Text Resize

  • -A
  • +A
  • Your rating: None (3 votes)

    A Guide to the Wayward Ways of Wood Grain





    By Strother Purdy

    As one of our contributing editors is fond of saying, a board's grain is a bit like a cat's fur. If you brush the cat's fur in the wrong direction, you tend to make the cat hiss. Brush it in the right direction, and the cat purrs. Working wood with the grain will yield smooth boards. Cutting it against the grain will give you endless grief, Grain, however, is a bit harder to read than fur. But being able to read wood grain is an important part of working the material successfully. Grain can tell you quite a bit about a board. It can tell you where a board's strengths and weaknesses are and the direction the wood will move most. Grain patterns will also recommend the best ways to cut a particular board.

    Grain patterns describe the structure of the wood

    Depending on how a board has been milled, you will see flat grain, quarter grain or end grain on a board's face. Usually, though, lumber isn't cut with end grain on the face. The grain's orientation not only makes the lumber look different but also makes it behave differently.

     Tangent vs. Radius 

    Tangent vs. Radius How a board is milled will determine the type of grain on a board's face.

    Flatsawn lumber is cut along a tangent, and is stable in thickness but tends to twist and cup. Flat grains shows the annual rings more prominently, often revealing the nicest grain patterns.

    Quartersawn lumber, sliced along the radius, is more expensive and less common, but it's twice as stable in width than flatsawn and doesn't warp much. Quarter grain has a subtle figure but reveals beautiful ray patterns in the oak--a feature taken advantage of by Arts-and-Crafts designers.

     Flatsawn vs. quartersawn 

    Flatsawn vs. quartersawn Flatsawing a log (far left) slices it against a tangent. Quartersawing a log (far right) slices it along its radius. The term quartersawn comes from a sawing technique that cuts the logs into quarters, then into boards.

    Cut against the grain at your peril

    In woodworking, as in life, it never pays to go against the grain unless you must. If you don't cut a board with the grain, the blade will tear out bits of wood to remind you. When the grain is straight, you are in luck.

     Cut with the grain 

    Frequently, though, it's impossible to avoid cutting against the grain. Strongly figured woods such as bird's eye maple have grain that goes in every direction at once. In this situation, making light cuts with very sharp tools helps. And if you still get tearout, remember that scrapers and sanders can get rid of it.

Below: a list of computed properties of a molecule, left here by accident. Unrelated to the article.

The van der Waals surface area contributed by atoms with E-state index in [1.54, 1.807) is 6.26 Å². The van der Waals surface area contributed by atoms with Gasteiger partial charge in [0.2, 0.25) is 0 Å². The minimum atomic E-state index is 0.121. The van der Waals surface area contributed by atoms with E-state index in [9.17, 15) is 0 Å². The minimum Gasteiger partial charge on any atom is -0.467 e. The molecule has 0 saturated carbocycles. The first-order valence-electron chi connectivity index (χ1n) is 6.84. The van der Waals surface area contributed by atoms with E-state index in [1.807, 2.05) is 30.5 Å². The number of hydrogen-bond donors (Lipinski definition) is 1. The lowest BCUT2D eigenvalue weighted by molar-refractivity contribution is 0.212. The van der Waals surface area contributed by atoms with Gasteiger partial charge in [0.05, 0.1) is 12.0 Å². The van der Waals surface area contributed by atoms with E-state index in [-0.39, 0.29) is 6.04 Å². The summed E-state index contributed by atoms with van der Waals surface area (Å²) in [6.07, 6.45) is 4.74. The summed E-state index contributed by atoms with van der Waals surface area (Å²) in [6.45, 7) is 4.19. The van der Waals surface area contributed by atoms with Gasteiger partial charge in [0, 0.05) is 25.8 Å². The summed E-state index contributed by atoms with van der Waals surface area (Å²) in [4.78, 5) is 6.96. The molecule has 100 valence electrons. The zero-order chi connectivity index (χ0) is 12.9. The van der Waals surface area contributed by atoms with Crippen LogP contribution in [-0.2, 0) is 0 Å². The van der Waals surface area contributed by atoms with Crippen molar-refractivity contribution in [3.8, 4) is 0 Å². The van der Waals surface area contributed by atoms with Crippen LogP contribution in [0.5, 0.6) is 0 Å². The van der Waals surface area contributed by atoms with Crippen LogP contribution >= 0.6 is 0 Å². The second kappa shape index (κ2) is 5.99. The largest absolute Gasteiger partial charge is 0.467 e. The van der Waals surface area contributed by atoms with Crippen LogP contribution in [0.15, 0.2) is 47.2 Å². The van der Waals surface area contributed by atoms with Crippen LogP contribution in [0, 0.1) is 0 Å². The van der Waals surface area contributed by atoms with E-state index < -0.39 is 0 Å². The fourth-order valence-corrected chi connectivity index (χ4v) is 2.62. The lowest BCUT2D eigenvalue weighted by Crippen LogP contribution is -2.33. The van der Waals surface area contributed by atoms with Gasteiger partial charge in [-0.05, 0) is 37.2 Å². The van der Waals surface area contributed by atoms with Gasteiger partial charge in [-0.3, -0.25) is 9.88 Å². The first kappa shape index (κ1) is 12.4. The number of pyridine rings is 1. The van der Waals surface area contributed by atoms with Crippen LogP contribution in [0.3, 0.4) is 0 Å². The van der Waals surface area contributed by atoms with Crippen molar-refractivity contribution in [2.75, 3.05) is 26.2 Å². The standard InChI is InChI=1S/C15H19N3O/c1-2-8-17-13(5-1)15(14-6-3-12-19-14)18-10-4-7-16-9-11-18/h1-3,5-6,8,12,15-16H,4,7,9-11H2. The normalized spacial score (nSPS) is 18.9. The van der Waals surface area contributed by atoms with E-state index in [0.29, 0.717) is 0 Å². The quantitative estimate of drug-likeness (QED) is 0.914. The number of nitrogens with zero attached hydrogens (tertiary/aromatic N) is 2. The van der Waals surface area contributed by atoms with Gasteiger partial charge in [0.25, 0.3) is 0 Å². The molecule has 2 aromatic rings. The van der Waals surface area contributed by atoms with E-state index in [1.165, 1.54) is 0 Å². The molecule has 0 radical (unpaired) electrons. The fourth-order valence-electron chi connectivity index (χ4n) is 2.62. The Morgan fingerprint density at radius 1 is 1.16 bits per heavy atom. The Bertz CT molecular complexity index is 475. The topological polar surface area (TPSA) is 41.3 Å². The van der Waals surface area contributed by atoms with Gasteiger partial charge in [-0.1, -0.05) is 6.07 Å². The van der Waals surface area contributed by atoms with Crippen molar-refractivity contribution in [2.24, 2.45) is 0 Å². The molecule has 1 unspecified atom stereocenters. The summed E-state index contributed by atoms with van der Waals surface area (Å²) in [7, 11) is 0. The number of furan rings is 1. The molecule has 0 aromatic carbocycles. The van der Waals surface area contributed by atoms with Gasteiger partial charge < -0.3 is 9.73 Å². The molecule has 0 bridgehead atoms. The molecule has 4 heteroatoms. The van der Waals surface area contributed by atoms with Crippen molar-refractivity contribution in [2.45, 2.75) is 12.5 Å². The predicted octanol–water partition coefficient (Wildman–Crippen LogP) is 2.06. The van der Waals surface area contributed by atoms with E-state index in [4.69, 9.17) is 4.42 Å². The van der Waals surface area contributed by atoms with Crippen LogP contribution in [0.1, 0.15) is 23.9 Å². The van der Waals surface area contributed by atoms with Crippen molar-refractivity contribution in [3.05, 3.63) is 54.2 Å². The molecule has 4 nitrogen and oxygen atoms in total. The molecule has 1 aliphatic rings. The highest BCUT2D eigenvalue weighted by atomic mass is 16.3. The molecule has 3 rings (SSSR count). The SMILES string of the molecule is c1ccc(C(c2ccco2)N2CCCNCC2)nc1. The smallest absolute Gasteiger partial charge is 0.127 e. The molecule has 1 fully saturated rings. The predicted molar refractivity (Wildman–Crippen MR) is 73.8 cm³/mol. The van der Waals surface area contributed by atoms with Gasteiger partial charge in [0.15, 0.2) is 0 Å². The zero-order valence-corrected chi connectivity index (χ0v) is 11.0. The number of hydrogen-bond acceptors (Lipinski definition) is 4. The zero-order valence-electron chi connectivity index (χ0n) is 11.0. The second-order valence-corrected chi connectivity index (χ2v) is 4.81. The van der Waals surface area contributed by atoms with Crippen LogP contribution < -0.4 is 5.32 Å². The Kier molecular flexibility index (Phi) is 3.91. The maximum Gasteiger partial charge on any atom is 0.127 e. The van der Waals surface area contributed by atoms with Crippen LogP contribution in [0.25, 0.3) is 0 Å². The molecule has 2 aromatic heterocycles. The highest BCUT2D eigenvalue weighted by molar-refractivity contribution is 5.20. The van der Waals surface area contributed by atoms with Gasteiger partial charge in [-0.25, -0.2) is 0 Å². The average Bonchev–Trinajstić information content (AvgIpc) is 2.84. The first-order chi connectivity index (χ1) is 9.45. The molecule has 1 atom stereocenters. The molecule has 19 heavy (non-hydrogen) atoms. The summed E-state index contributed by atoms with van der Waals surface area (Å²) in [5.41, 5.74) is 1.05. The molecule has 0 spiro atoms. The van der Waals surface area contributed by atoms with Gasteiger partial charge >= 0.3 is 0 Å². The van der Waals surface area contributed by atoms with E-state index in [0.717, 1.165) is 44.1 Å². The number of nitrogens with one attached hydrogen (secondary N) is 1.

Cutting with wayward grain 

    Cutting on wayward grain. Very often, it's impossible to avoid cutting against the grain. Make light cuts with sharp tools, and clear out any tearout with scrapers and sanders.

    Grain direction determines a board's strength

     Grain determines board strength 

    If you've tried, you know that wood is far easier to split along the grain than it is to
    break across the grain. This is because wood is made up of tough cellulose fibers that are about 100 times longer than they are wide. They're held together by a glue-like substance called lignin, which is much less strong than the fibers themselves. When you split wood with the grain, you're breaking lignin bonds (easy); when you break across the grain, you're snapping cellulose fibers (much harder). Though tempting, designing furniture parts with short grain is never a good idea.

     Weak board 

    Grain even tells you where wood will move

    Wood's wayward ways are not more evident than in the way that it moves. Even after you mill a board straight, flat and square, it will grow and shrink, bend, twist and cup. Wood moves for two reasons: internal stresses in its structure and changes in moisture content because of changes in relative humidity (you can ignore this only if
    you live in sunny Southern California where the relative humidity never changes). Helpfully, a board's grain will tell you how much and in which directions a given board will move.

     Grain and wood movement 
     

    Flatsawn lumber will tend to cup toward the bark, flattening out its annual rings. Quartersawn lumber doesn't warp as much, but it can shrink unevenly in thickness, less toward the pith (the center of the tree) and more toward the bark. These reasons and others make it unwise to join boards with different grain.

    Wood moves and never stops

    When wood absorbs or loses moisture from the surrounding air, it moves. Because the relative humidity can vary sharply between seasons and even between rooms (think of the proverbial damp basement and dry attic), wood expands in the summer and shrinks in the winter. Expect a North American hardwood (such as oak) to shrink
    and swell about 1/4-in. across 12 in. of flat grain and 1/8-in. across 12 in. of  quartersawn grain between highs and lows of humidity. Finishes will reduce movement, but won't eliminate it.

    Drawings by Vince Babak

    This article originally appeared in Fine Woodworking #130


    Strother_Purdy